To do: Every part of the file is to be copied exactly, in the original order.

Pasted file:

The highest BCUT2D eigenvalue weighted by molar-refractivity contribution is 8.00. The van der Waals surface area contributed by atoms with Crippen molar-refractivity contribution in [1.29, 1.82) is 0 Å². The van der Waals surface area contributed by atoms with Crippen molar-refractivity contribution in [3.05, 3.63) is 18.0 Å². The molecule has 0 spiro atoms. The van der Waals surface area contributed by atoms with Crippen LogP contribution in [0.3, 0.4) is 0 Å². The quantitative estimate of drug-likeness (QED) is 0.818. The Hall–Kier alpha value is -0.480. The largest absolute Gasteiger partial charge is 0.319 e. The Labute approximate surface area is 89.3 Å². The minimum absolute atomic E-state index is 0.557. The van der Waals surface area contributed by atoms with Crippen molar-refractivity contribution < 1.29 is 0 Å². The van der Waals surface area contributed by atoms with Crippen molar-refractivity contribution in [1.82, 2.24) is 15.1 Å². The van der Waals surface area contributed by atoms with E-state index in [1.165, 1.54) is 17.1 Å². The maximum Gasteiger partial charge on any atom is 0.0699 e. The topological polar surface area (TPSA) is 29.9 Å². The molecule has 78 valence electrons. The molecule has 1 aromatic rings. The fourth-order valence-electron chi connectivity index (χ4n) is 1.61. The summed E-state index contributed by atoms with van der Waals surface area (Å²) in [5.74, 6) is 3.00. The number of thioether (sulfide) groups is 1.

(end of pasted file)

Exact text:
The highest BCUT2D eigenvalue weighted by molar-refractivity contribution is 8.00. The van der Waals surface area contributed by atoms with Crippen molar-refractivity contribution in [1.29, 1.82) is 0 Å². The van der Waals surface area contributed by atoms with Crippen molar-refractivity contribution in [3.05, 3.63) is 18.0 Å². The molecule has 0 spiro atoms. The van der Waals surface area contributed by atoms with Crippen LogP contribution in [0.3, 0.4) is 0 Å². The quantitative estimate of drug-likeness (QED) is 0.818. The Hall–Kier alpha value is -0.480. The largest absolute Gasteiger partial charge is 0.319 e. The Labute approximate surface area is 89.3 Å². The minimum absolute atomic E-state index is 0.557. The van der Waals surface area contributed by atoms with Crippen molar-refractivity contribution < 1.29 is 0 Å². The van der Waals surface area contributed by atoms with Crippen molar-refractivity contribution in [1.82, 2.24) is 15.1 Å². The van der Waals surface area contributed by atoms with E-state index in [1.165, 1.54) is 17.1 Å². The maximum Gasteiger partial charge on any atom is 0.0699 e. The topological polar surface area (TPSA) is 29.9 Å². The molecule has 78 valence electrons. The molecule has 1 aromatic rings. The fourth-order valence-electron chi connectivity index (χ4n) is 1.61. The summed E-state index contributed by atoms with van der Waals surface area (Å²) in [5.74, 6) is 3.00. The number of thioether (sulfide) groups is 1.